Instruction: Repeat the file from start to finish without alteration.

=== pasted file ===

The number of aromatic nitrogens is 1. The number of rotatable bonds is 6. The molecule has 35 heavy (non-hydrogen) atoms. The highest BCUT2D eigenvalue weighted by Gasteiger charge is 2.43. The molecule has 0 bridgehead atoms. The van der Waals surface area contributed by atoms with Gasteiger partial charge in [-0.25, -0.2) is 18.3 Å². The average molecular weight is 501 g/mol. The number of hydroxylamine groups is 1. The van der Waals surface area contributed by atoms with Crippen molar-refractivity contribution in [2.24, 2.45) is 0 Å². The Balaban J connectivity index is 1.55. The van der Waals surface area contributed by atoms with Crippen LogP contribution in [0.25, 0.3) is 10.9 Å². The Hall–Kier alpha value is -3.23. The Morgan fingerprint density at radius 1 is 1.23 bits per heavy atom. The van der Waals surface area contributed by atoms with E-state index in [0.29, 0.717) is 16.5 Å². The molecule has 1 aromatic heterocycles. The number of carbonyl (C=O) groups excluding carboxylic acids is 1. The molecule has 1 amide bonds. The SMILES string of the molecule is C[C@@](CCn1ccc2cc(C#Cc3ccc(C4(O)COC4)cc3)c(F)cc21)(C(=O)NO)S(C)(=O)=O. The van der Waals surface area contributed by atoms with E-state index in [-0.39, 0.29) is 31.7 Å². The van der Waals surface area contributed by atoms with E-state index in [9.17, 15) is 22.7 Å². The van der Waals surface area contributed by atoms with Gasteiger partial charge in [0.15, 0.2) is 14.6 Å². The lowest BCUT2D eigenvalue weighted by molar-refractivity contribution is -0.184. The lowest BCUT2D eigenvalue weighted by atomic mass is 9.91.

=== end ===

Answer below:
The number of aromatic nitrogens is 1. The number of rotatable bonds is 6. The molecule has 35 heavy (non-hydrogen) atoms. The highest BCUT2D eigenvalue weighted by Gasteiger charge is 2.43. The molecule has 0 bridgehead atoms. The van der Waals surface area contributed by atoms with Gasteiger partial charge in [-0.25, -0.2) is 18.3 Å². The average molecular weight is 501 g/mol. The number of hydroxylamine groups is 1. The van der Waals surface area contributed by atoms with Crippen molar-refractivity contribution in [2.24, 2.45) is 0 Å². The Balaban J connectivity index is 1.55. The van der Waals surface area contributed by atoms with Crippen LogP contribution in [0.25, 0.3) is 10.9 Å². The Hall–Kier alpha value is -3.23. The Morgan fingerprint density at radius 1 is 1.23 bits per heavy atom. The van der Waals surface area contributed by atoms with E-state index in [0.29, 0.717) is 16.5 Å². The molecule has 1 aromatic heterocycles. The number of carbonyl (C=O) groups excluding carboxylic acids is 1. The molecule has 1 amide bonds. The SMILES string of the molecule is C[C@@](CCn1ccc2cc(C#Cc3ccc(C4(O)COC4)cc3)c(F)cc21)(C(=O)NO)S(C)(=O)=O. The van der Waals surface area contributed by atoms with E-state index in [-0.39, 0.29) is 31.7 Å². The van der Waals surface area contributed by atoms with E-state index in [9.17, 15) is 22.7 Å². The van der Waals surface area contributed by atoms with Gasteiger partial charge in [0.15, 0.2) is 14.6 Å². The lowest BCUT2D eigenvalue weighted by molar-refractivity contribution is -0.184. The lowest BCUT2D eigenvalue weighted by atomic mass is 9.91.